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So Longeth My Soul After Thee

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“Closer.”

“Crowley, it is physically impossible for me to hold you any tighter without crushing you.”

They are tangled up on Aziraphale’s sofa, which, at its age, has no right to be as comfortable as it is. Aziraphale is mostly on top of Crowley, who has all of his long limbs wrapped around the angel. Aziraphale’s arms are around Crowley’s waist, hands trapped beneath his all-angles body. Thank goodness their circulation is only for show, or there would be inconvenient pins and needles to deal with on top of everything else.

“Y’can’t crush me,” insists Crowley. “I’m a snake, I should know.”

“Right now you have a human corporation that can only withstand so much pressure.”

“Human corporations can’t withstand burning Bentleys, yet here we are. I don’t need the blood flow, angel. Don’t technically even need to breathe.”

“Here then,” Aziraphale says, extracting one hand from the perfect press of Crowley’s back and using it to tip Crowley’s chin the way Aziraphale wants it. “Try this.”

He proceeds to subject Crowley to the most merciless snog that has yet been reported this side of the apocalypse. You don’t need to breathe, Aziraphale thinks, and neither do I.

“Mmmmmmph,” says Crowley, and that long low moan has Aziraphale freeing his other hand, shifting so he’s truly got Crowley pinned, and winding his fingers through Crowley’s hair, which he intends to thoroughly wreck. He manages all of his without breaking contact between his mouth and Crowley’s.

Crowley, for his part, is fairly going to pieces.

This isn’t the first time they’ve held each other, isn’t the first time they’ve kissed like this, but part of him still hasn’t adjusted to the fact that they get to do this without the fear of dangerous parties watching, caring. Six thousand years of knowing Aziraphale, of having a vested interest in his happiness, of radiating the kind of ardent devotion he didn’t expect to be matched even if it were allowed to be returned, to go from that to being the subject of Aziraphale’s open attention, affection, adoration, to go from that to this—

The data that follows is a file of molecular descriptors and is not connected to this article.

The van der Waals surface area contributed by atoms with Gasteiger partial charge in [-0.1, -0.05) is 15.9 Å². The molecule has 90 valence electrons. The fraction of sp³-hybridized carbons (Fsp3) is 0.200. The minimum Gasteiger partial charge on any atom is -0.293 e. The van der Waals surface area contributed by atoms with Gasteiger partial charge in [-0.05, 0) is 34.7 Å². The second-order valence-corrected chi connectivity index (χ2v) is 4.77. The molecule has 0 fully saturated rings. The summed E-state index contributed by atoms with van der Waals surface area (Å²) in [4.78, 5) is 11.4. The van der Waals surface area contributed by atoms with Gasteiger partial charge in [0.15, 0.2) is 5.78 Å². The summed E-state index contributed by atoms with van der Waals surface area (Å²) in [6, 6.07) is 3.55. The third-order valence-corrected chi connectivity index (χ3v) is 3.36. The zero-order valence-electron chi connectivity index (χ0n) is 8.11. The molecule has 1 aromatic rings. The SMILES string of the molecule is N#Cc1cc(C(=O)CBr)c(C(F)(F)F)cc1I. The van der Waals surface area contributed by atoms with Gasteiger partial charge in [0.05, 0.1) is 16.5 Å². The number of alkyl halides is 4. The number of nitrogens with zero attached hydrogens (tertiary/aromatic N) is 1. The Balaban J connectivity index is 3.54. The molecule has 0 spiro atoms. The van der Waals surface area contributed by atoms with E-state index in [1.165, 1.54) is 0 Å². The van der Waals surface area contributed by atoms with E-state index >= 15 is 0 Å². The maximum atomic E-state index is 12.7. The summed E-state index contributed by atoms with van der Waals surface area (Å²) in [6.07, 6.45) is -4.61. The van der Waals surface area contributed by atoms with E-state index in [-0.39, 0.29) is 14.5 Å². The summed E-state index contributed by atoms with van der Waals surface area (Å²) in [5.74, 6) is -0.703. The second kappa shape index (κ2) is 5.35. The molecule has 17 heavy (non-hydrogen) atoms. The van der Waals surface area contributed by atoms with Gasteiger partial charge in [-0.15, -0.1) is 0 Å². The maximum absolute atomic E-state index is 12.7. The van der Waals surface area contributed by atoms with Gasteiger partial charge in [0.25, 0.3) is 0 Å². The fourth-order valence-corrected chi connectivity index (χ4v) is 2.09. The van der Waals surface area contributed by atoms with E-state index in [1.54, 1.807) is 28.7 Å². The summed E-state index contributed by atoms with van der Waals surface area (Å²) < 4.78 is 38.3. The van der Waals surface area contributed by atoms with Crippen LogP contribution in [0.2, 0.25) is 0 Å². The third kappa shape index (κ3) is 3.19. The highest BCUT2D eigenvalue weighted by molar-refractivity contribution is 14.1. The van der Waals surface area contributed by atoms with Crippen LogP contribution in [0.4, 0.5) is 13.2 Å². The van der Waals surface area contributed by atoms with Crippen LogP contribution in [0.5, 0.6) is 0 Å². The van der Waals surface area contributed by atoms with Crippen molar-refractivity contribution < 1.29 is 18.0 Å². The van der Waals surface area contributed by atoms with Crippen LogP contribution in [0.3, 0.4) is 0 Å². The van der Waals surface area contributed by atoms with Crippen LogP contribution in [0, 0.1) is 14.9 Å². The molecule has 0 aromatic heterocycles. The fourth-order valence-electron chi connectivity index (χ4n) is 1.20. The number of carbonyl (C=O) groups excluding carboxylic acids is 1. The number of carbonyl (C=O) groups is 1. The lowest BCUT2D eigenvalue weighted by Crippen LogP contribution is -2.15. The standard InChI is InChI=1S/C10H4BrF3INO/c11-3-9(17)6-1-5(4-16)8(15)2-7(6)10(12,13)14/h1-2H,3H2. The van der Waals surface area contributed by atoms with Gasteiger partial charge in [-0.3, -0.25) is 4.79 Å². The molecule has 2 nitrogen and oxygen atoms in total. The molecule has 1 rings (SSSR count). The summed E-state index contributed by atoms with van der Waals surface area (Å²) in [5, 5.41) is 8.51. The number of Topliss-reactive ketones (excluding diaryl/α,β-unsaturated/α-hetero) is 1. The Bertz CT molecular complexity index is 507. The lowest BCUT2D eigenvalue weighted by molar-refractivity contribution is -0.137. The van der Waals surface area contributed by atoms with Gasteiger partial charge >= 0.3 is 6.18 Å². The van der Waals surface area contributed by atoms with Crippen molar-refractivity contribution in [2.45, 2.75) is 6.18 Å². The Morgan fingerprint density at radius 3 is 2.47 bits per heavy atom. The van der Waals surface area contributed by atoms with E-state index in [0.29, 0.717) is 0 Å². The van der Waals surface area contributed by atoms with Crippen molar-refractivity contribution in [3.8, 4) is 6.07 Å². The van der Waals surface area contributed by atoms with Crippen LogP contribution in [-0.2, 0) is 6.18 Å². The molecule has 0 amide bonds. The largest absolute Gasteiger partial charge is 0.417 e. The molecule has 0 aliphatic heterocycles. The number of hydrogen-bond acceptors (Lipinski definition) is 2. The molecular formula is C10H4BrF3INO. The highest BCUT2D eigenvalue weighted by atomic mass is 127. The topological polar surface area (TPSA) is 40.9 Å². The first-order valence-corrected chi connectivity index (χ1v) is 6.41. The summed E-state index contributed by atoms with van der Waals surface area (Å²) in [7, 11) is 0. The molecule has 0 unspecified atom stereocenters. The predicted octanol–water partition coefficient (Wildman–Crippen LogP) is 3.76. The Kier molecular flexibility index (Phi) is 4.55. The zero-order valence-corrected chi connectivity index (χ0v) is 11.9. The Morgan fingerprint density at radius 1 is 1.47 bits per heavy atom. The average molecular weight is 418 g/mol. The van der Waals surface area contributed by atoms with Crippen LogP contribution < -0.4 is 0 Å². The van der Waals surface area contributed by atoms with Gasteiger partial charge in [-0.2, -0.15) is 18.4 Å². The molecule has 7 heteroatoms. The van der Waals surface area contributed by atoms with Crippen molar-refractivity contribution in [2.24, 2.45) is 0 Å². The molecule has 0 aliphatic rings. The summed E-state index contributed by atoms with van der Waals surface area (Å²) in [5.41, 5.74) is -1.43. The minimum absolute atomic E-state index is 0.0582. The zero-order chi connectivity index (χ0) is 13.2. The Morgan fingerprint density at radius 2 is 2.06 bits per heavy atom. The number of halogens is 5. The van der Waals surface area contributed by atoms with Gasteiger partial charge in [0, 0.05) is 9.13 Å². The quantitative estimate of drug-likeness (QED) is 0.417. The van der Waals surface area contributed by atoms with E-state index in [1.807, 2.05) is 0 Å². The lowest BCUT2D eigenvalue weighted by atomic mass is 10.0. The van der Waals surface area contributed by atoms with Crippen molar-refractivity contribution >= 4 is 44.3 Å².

The Bentley’s never been in a crash, but Crowley knows what whiplash feels like.

He digs his fingers into Aziraphale’s shirt, twists his head so that Aziraphale inadvertently pulls his hair. Crowley almost wants this to feel like a blood sport, wants them both covered in scratches and bite marks and bruises, “this immortal being belongs to me” written in the blood under their skin. They only bruise if they want to, and oh, Crowley wants to.

They’ve been kissing so long, Crowley realizes, that if they were human they’d be blue in the face.

Bastard angel. Crowley adores him.

Aziraphale finally sets him free, only to yank at his hair properly so he has to look Aziraphale in the eye.

Those heaven-blue eyes. He wants to fall into them, wants to disappear in them and still stay himself. The thought stirs a memory, like an itch he can't quite reach.

“Shall we…?” Aziraphale trails off, happy for Crowley to suggest how the rest of the evening should go.

They don’t need to make love the way humans do, but of course they don’t need to sleep or eat either, and look how they’ve taken to that. It’s just that they both have to do something with all these fucking feelings. Of course those feelings are also behind the long walks and the long meals and the strictly unnecessary naps (Aziraphale has become exactly as fond of silk pajamas as one would expect), but there are still so fucking many of them and they are so strong that it’s like a river overflowing its banks, except that the banks are a six-thousand year streak of not-fucking that is now at a blessèd, glorious end.

So they have quite a lot of sex, and they make whatever sort of Effort they feel like at the moment, and it’s anyone’s guess whether it will be instigated by Crowley (via seductions that have lasted anywhere from fifteen minutes to three entire days, or, in one particularly egregious case, approximately six thousand years) or by Aziraphale (via throwing Crowley up against the nearest flat surface and proceeding from there).

“You know that thing you do,” says Crowley, “where you—you look at me like I’m something you can’t wait to eat?”

“Mmmmhmm.”

“You could do that. And then when you’re done, I could…” Crowley brushes his fingertips across Aziraphale’s temple.

Aziraphale rubs his head against Crowley’s hand like a cat. “Delightful,” he says. “But a bit easier upstairs, I think. More room.”

Crowley shakes his head. “Too much room. Stay here.” Aziraphale opens his mouth to protest. “You’ll figure it out.”